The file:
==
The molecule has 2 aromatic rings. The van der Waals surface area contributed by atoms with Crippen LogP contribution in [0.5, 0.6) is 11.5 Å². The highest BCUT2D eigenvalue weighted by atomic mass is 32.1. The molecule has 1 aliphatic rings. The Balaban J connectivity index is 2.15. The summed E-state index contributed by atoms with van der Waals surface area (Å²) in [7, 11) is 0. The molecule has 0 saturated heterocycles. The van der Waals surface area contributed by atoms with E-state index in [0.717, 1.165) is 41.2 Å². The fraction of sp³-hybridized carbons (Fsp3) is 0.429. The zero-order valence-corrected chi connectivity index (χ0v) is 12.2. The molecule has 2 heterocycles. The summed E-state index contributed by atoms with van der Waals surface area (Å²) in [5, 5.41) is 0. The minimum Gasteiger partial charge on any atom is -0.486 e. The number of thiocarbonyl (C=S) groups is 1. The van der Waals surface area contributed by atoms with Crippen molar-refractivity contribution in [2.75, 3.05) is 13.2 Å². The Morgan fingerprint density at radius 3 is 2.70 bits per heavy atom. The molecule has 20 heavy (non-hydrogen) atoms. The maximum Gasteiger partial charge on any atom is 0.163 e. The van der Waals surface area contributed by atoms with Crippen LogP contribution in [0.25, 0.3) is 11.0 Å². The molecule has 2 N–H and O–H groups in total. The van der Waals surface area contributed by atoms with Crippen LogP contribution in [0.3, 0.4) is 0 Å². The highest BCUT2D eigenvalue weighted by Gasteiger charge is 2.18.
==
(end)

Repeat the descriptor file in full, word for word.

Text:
The molecule has 2 aromatic rings. The van der Waals surface area contributed by atoms with Crippen LogP contribution in [0.5, 0.6) is 11.5 Å². The highest BCUT2D eigenvalue weighted by atomic mass is 32.1. The molecule has 1 aliphatic rings. The Balaban J connectivity index is 2.15. The summed E-state index contributed by atoms with van der Waals surface area (Å²) in [7, 11) is 0. The molecule has 0 saturated heterocycles. The van der Waals surface area contributed by atoms with E-state index in [0.717, 1.165) is 41.2 Å². The fraction of sp³-hybridized carbons (Fsp3) is 0.429. The zero-order valence-corrected chi connectivity index (χ0v) is 12.2. The molecule has 2 heterocycles. The summed E-state index contributed by atoms with van der Waals surface area (Å²) in [5, 5.41) is 0. The minimum Gasteiger partial charge on any atom is -0.486 e. The number of thiocarbonyl (C=S) groups is 1. The van der Waals surface area contributed by atoms with Crippen molar-refractivity contribution in [2.75, 3.05) is 13.2 Å². The Morgan fingerprint density at radius 3 is 2.70 bits per heavy atom. The molecule has 20 heavy (non-hydrogen) atoms. The maximum Gasteiger partial charge on any atom is 0.163 e. The van der Waals surface area contributed by atoms with Crippen LogP contribution in [0.25, 0.3) is 11.0 Å². The molecule has 2 N–H and O–H groups in total. The van der Waals surface area contributed by atoms with Crippen LogP contribution in [0.3, 0.4) is 0 Å². The highest BCUT2D eigenvalue weighted by Gasteiger charge is 2.18.